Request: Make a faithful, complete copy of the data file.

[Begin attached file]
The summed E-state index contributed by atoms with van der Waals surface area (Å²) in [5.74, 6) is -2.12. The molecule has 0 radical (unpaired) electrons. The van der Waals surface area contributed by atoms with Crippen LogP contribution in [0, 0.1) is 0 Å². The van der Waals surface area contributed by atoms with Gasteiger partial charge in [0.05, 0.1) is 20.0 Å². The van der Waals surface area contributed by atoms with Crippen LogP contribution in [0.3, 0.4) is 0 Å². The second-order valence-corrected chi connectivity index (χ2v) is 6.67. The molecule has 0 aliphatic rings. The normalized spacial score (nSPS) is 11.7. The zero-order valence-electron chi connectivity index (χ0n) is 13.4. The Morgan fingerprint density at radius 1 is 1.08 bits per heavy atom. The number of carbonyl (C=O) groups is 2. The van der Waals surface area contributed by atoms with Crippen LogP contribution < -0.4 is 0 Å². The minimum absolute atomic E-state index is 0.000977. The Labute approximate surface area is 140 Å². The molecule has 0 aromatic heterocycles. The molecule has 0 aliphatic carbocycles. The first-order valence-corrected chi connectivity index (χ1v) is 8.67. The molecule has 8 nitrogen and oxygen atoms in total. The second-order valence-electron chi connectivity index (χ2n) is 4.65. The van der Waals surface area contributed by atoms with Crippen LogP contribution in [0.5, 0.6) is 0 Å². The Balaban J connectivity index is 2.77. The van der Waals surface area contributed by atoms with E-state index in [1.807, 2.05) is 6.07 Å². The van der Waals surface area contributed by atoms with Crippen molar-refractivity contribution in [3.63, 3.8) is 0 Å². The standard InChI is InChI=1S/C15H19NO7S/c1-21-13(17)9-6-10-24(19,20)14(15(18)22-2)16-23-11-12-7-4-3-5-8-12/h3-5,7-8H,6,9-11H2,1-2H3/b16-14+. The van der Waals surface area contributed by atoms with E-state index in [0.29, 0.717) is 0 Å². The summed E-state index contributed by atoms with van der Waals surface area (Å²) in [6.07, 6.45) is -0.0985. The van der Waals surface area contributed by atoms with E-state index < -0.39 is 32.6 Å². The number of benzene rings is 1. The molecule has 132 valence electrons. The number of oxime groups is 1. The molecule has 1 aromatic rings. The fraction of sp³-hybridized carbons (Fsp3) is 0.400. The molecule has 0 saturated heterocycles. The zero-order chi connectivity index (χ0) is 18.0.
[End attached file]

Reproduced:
The summed E-state index contributed by atoms with van der Waals surface area (Å²) in [5.74, 6) is -2.12. The molecule has 0 radical (unpaired) electrons. The van der Waals surface area contributed by atoms with Crippen LogP contribution in [0, 0.1) is 0 Å². The van der Waals surface area contributed by atoms with Gasteiger partial charge in [0.05, 0.1) is 20.0 Å². The van der Waals surface area contributed by atoms with Crippen LogP contribution in [0.3, 0.4) is 0 Å². The second-order valence-corrected chi connectivity index (χ2v) is 6.67. The molecule has 0 aliphatic rings. The normalized spacial score (nSPS) is 11.7. The zero-order valence-electron chi connectivity index (χ0n) is 13.4. The Morgan fingerprint density at radius 1 is 1.08 bits per heavy atom. The number of carbonyl (C=O) groups is 2. The van der Waals surface area contributed by atoms with Crippen LogP contribution < -0.4 is 0 Å². The minimum absolute atomic E-state index is 0.000977. The Labute approximate surface area is 140 Å². The molecule has 0 aromatic heterocycles. The molecule has 0 aliphatic carbocycles. The first-order valence-corrected chi connectivity index (χ1v) is 8.67. The molecule has 8 nitrogen and oxygen atoms in total. The second-order valence-electron chi connectivity index (χ2n) is 4.65. The van der Waals surface area contributed by atoms with Crippen LogP contribution in [0.5, 0.6) is 0 Å². The Balaban J connectivity index is 2.77. The van der Waals surface area contributed by atoms with E-state index in [1.807, 2.05) is 6.07 Å². The van der Waals surface area contributed by atoms with Crippen molar-refractivity contribution in [3.63, 3.8) is 0 Å². The standard InChI is InChI=1S/C15H19NO7S/c1-21-13(17)9-6-10-24(19,20)14(15(18)22-2)16-23-11-12-7-4-3-5-8-12/h3-5,7-8H,6,9-11H2,1-2H3/b16-14+. The van der Waals surface area contributed by atoms with E-state index in [0.29, 0.717) is 0 Å². The summed E-state index contributed by atoms with van der Waals surface area (Å²) in [6.07, 6.45) is -0.0985. The van der Waals surface area contributed by atoms with E-state index < -0.39 is 32.6 Å². The number of benzene rings is 1. The molecule has 132 valence electrons. The number of oxime groups is 1. The molecule has 1 aromatic rings. The fraction of sp³-hybridized carbons (Fsp3) is 0.400. The molecule has 0 saturated heterocycles. The zero-order chi connectivity index (χ0) is 18.0.